It looks like it is going to be a summer of cycling. The Tour de France has started and the Commonwealth Games cycling events begin in a couple of weeks. So many of us may be feeling the need for speed. There may be intentions to dust the cobwebs off our neglected bicycles. Or ramp it up a gear by attempting a long distance cycle ride.
As a chiropractor, I actively encourage my patients to take regular exercise. I would also, however, urge cycling fans to prepare appropriately before embarking on a cycle ride, especially if you haven’t ridden a bicycle for several years. Cyclists need to take the necessary precautions or they place themselves at greater risk of injury.
Where does it go wrong?
Overstretching to reach the handlebars and backwards-sloping seats. Wrong seat heights and soft tyres. Just some of the factors that can contribute to neck and back pain in cyclists. According to the British Chiropractic Association (BCA), a staggering 73% of cyclists weren’t fitted for their bicycles last year* and one in five (22%) have experienced back or neck pain whilst or as a result of cycling**.
It’s great to see more and more people taking up cycling as it’s an excellent way to keep fit. However it’s really important to take the time to ensure you’re sitting comfortably. Ensuring you’re properly ‘fitted’ to your bicycle, to avoid injuring your neck or back.
For beginners, a hybrid bike is regarded as a good all-rounder. This is because it is not as heavy as a mountain bike, as it has thicker tyres than a road bike, making it more stable. The frame of a hybrid bike also allows for a ‘relaxed’ cycling position. You won’t get this with a racing bike, for example. As chiropractors we can always advise you on how to approach cycling safely. Advise you what signs to look for if you’re overdoing it.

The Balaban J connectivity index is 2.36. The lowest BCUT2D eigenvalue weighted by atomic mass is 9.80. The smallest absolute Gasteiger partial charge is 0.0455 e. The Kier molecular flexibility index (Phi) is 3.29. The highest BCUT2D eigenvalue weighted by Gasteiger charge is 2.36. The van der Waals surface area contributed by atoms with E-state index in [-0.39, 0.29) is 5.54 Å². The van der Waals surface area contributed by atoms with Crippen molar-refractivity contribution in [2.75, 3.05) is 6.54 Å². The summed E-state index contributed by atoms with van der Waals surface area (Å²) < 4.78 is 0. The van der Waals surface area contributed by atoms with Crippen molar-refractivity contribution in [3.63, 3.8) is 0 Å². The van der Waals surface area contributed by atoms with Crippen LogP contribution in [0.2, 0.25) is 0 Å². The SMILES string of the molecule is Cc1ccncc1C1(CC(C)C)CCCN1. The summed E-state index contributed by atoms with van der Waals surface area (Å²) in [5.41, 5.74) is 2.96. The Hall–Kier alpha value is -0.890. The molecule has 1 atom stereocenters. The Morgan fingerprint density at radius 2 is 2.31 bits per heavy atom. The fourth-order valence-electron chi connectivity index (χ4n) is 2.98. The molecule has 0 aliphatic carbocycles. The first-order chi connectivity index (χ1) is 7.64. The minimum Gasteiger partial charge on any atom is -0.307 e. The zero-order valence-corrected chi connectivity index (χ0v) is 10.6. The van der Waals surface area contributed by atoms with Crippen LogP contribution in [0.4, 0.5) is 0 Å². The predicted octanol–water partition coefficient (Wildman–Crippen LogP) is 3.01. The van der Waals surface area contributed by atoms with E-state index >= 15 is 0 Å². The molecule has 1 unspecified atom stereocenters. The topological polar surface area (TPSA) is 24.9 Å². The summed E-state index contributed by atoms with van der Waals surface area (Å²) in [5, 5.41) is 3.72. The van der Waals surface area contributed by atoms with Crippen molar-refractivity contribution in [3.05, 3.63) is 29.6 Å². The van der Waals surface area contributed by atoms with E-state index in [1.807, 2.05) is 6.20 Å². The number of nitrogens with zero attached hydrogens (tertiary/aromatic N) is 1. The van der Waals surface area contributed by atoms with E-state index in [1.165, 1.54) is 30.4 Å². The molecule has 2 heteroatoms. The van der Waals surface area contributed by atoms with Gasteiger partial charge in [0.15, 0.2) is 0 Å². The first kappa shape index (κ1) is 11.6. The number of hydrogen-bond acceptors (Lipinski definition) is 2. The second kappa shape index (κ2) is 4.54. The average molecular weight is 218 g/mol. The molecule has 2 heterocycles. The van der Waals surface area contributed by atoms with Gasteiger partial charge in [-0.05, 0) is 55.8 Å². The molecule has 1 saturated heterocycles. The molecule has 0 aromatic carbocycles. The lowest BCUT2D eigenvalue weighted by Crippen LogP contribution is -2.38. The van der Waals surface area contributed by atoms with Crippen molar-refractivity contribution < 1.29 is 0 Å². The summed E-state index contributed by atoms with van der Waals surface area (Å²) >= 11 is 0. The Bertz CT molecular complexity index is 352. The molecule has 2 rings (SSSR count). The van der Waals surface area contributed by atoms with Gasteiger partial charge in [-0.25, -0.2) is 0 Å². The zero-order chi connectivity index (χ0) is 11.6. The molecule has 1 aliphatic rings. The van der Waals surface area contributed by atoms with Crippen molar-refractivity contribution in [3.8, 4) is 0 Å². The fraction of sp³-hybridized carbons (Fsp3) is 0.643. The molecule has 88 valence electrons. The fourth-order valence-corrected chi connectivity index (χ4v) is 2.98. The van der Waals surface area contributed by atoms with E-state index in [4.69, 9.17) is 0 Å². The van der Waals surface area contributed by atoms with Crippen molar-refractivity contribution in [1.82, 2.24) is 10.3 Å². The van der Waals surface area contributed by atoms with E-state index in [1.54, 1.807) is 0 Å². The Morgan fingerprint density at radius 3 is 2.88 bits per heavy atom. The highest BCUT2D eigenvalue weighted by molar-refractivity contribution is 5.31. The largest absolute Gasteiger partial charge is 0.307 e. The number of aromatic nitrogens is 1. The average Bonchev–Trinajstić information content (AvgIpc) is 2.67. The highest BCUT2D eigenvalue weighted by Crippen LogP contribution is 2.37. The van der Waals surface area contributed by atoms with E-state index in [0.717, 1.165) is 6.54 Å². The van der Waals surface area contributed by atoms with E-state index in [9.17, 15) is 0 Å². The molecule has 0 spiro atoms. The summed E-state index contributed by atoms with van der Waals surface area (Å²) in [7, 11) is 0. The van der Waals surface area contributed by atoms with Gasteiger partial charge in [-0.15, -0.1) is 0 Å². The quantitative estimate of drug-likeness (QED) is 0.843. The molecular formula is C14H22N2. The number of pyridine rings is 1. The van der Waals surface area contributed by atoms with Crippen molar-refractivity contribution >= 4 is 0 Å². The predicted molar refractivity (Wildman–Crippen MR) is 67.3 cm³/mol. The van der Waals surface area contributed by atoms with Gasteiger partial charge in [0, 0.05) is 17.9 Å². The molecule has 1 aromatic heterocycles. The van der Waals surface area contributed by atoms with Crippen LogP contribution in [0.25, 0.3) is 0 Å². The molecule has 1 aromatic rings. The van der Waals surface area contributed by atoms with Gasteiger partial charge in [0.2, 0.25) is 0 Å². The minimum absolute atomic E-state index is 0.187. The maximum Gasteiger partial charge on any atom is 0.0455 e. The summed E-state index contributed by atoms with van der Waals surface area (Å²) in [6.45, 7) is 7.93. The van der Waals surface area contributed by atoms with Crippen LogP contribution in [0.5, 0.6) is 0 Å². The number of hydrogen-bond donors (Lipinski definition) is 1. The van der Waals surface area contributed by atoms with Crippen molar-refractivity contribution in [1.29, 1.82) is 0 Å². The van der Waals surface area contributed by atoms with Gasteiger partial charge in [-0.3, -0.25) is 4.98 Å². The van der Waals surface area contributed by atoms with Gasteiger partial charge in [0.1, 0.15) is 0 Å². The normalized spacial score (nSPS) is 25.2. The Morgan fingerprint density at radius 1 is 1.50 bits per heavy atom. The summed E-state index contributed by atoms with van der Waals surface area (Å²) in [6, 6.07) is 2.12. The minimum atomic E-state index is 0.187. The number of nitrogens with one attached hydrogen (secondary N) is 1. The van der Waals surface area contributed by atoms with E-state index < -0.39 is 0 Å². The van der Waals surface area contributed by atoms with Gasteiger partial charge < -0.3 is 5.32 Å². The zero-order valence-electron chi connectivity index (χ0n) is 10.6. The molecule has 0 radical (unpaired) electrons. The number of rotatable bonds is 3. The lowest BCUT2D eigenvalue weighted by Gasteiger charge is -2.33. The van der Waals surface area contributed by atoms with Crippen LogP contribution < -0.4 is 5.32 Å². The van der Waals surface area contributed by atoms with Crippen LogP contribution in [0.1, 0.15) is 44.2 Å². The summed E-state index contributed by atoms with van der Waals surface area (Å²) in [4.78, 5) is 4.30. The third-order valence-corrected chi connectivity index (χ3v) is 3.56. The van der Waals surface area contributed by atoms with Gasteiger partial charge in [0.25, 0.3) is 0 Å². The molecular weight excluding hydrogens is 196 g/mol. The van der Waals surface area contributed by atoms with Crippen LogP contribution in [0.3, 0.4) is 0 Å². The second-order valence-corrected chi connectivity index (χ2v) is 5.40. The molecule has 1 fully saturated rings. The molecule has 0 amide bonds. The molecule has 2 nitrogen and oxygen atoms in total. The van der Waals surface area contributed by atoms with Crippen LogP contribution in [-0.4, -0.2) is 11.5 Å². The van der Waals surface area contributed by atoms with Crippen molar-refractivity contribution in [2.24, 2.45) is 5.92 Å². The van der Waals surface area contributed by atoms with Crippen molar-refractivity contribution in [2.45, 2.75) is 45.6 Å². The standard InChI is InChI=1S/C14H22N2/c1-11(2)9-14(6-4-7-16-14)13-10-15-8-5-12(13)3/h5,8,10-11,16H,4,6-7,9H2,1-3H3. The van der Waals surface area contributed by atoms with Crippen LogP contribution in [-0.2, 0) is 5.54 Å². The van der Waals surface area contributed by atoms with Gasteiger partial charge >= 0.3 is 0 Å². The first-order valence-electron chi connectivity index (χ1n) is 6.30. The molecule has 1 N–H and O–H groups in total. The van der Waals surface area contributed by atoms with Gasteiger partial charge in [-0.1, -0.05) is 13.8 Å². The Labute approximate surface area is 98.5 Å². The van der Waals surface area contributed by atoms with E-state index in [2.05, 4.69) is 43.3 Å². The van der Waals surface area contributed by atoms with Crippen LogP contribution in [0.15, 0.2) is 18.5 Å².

To help budding cyclists mind their backs, the BCA has developed the following top tips to allow you to enjoy your summer of cycling:
- Don’t strain – make sure you can reach the handlebars comfortably without having to overreach or strain your back, neck, shoulders or wrists. Adjust the height of the handlebars so that you can sit in a more upright position.
- Change your posture – Try standing up to cycle at some stages and sitting down at others (but make sure you do this safely!). You might think that you’re limited to one position when cycling but it’s important to try and change your posture.
- Seat checker – the seat should be ideally flat or sloping slightly forwards to try and minimise strain on the lower back. Try a variety of saddle shapes to find the one most comfortable for your general, size and cycling position.
- Height test – when the pedal is at the bottom, cyclists should be able to sit on the seat with their leg almost straight with only a slight bend at the knee. This should allow maximum pedalling efficiency.
- Pump it up – keep tyres pumped up to minimise impact on the spine and consider investing in a floor standing pump.
- Keep it loose – make sure clothing isn’t too restrictive and provides cushioning and support where required.
- Warm up & cool down – warm up slowly ahead of a cycle and stretch afterwards to help loosen up tight muscles.
Why not make an appointment for an assessment here at Shrewsbury Chiropractic Clinic? Perhaps you are in pain or maybe you have just taken up cycling. Or you’re embarking on a long distance cycle ride or race. Then you can enjoy your summer of cycling
*Research conducted on behalf of the British Chiropractic Association in March 2013 of 485 UK adults.
**Research conducted on behalf of the British Chiropractic Association in March 2013 of
432 UK adults.